Organise your accounts

You know where your money’s going. You know where you want to go. Now how do you organise your accounts to make it happen? Here are some ideas that could help.

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1. Bucket your money

Divvying up your income

It’s not about how much you earn, but what you do with your money that counts. Buckets mightn’t be glam, but when it comes to managing your money they’re really useful. Organising and naming your accounts for different things could help you feel more in control of where your money’s going. 

The popular 50-30-20 budget's been around for a while and sets up the handy concept of splitting your income into three buckets – for your needs, wants and goals. Whether you try 50-30-20, or prefer 80-15-5 or 70-20-10, any split goes - it’s finding a budget that works for you and getting into the habit of moving your money into your buckets, the moment your pay lands, that’s key. 


Pie graph showing 50% needs, 30% wants and 20% savings

A bucket for your needs

These are necessary costs for you to live, like a roof over your head, food, electricity, transportation, credit card and loan repayments … basically, anything that can’t be missed and must be paid.


A bucket for your wants

These are the things we enjoy, but could go without if we had to. Things like new clothes, eating out, entertainment and social outings. Pop a portion of your income into this bucket so you don’t have to miss out on the good stuff.


A bucket for your goals

This bucket looks different to everybody. Whether you’re saving up for a house, paying off debt or want to have a nest egg for unexpected expenses, this one helps you achieve your goals.


Remember, every bucket looks different for everyone. 


So let’s see it in practice

Imagine you're trying a 70-20-10 budget and your fortnightly pay was $1,000:

70%

$700 would stay in your designated account for all your needs, e.g. rent, bills, food and transport. 

20%

$200 could be set aside for your wants, e.g. nice clothes, a trip, social expenses, or that upcoming weekend away with your 'special someone'. 

10%

The final $100 is set aside for savings and not touched. This could be used for unexpected expenses, saving for a home loan or other large goals. 



2. How to automate your accounts

Your goals on autopilot

The less you have to think about saving money, the easier it is to do. So to help your savings grow even faster, turn on auto-pilot.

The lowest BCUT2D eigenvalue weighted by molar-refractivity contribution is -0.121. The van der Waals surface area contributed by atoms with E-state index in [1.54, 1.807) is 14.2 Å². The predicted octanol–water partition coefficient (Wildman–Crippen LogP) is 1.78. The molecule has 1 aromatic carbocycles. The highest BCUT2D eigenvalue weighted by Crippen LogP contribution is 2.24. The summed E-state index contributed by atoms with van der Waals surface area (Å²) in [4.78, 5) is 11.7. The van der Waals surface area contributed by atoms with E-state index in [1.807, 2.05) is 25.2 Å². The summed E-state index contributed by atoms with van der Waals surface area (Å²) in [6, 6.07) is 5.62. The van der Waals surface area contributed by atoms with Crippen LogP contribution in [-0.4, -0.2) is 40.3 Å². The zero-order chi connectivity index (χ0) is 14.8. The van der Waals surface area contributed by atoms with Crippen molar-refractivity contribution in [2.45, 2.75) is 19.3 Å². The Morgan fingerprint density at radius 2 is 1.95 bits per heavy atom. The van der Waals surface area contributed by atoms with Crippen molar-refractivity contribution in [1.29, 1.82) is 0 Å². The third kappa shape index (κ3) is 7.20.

You could set up automatic payments on the first day of your pay cycle to automatically split your income between your accounts. When it happens automatically you don’t miss the money and sticking to your budget becomes a whole lot easier. 

If you’re an ANZ customer, you can quickly and easily set up automatic payments by logging in to ANZ goMoney or Internet Banking.

Just remember to do what's right for you. 

3. Earning interest

Patience is a virtue and, when it comes to your savings account, it can also be a money maker. When you’re working towards a goal, every little bit helps, so consider the following:


Shop around

Compare savings accounts to find one that suits your needs. Be sure to check the interest rates, account fees, any minimum monthly deposits needed and what’s involved in getting access to your money if you need to.


Review your account regularly

Interest rates do change, so it pays to review your savings account every year for a better deal.


Satisfy the terms and conditions of the account you choose

If your account pays bonus interest, make sure you always satisfy the criteria needed to earn the maximum interest rate. 

Now you’re feeling more organised, what’s next?

With your money doing the hard work for you, here are some other useful things to consider. What's up next?

How to:

Need extra help?

Important information

This material is for information purposes only. We recommend seeking financial advice about your situation and goals before getting a financial product. To talk to one of our team at ANZ, please call 0800 269 296, or for more information about ANZ’s financial advice service or to view our financial advice provider disclosure statement see anz.co.nz/fapdisclosure